It's almost impossible to do your own thing when you live in a world where everybody wants to tell you what your thing is. Where everybody wants to tell you that what you're doing is not what you should be doing.
It's a fine line between playing your own game and the game being played on you. Try to make sure that you're always playing your own game and not someone else's game. Whatever your game might look like.
Maybe you want to be a chef. Maybe you want to be a writer. Or a designer. Or a singer. Or maybe you just want to open a juice bar and sell freshly pressed juice. It doesn't matter.
What matters is that you stay true to yourself. That you do your thing. No matter what.
Just like that guy in the picture.
I saw him almost every single day when I had breakfast. I've never seen someone frying rice and noodles with so much focus. He never said a word. He never smiled. I didn't even know what language he spoke. He never laughed. Nothing.
He was just focused on doing his thing. He was focused on creating his art.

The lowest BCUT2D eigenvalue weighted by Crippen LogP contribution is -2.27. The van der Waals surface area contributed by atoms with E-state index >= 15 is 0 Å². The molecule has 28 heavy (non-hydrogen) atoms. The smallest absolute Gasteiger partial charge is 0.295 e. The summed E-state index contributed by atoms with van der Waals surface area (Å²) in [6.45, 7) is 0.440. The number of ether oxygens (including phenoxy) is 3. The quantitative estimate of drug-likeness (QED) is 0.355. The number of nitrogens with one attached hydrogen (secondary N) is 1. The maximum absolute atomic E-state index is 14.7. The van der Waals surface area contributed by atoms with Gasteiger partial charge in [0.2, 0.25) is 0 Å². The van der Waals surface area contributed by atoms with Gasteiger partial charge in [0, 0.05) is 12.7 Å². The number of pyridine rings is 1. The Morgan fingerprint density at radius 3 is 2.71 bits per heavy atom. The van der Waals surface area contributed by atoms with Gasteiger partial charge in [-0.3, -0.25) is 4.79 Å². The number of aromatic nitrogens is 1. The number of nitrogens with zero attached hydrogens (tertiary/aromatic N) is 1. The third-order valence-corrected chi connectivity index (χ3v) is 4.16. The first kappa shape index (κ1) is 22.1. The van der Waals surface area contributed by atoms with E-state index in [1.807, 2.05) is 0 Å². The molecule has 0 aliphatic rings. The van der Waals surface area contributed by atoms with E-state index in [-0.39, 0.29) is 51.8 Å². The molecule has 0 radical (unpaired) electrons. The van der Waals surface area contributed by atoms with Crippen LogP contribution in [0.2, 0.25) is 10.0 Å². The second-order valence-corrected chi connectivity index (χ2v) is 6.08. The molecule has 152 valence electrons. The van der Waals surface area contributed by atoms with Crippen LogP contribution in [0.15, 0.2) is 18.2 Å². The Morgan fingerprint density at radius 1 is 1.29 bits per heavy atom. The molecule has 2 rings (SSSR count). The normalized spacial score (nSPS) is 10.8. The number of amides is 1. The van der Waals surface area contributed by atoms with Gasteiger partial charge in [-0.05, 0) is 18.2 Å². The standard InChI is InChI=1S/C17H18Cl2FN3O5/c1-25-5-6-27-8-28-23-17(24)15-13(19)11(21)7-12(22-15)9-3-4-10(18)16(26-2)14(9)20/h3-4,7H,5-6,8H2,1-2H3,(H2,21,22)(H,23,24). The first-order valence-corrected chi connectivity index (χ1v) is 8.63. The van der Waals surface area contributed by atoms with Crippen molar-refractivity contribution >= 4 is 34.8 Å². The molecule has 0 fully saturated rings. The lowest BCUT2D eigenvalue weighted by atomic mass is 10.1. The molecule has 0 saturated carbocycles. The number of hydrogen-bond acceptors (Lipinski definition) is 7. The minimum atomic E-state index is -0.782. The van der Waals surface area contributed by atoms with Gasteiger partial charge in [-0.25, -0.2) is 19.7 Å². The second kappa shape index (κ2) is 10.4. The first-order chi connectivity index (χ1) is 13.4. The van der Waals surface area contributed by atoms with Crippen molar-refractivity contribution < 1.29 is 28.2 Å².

And the art he had chosen was to fry noodles and rice in a wok. Maybe he had to. Maybe it was his own choice. I don't know.
From the way he moved and did his thing you could tell that he had probably already been doing this for a few decades. And he did it with such an intensity that I was astonished every time I saw him.
He was in the zone. He lived what he did. Nothing could stop him.
Is he a happy man? Is he satisfied with his life? I don't know. Maybe he is. Maybe he isn't.
But that doesn't really matter. What matters is that you put all you got into creating your art. Whatever it is that you're doing.
I was always afraid of eating some of his stuff. Because in my mind he was already a hero. I didn't want to ruin that picture in my head. But today I finally did it. I ordered fried rice from him.
And you know what?
It wasn't even that great...
So what's the point of this story?
I don't know.
Sometimes there doesn't have to be a point.
Sometimes it's about doing your thing no matter how good or how bad you are.
Sometimes tens of thousands of hours of practice won't make you any better.
Sometimes it's not about being the best of the best out there.
Sometimes it's just about showing up. Over and over again. Maybe even for a few decades.
After all, he was there every single time I was there. And in the end I bought some of his stuff.
And whatever happens, he will still be around.
He will still be doing his thing.
He will still be creating his art.
No matter what...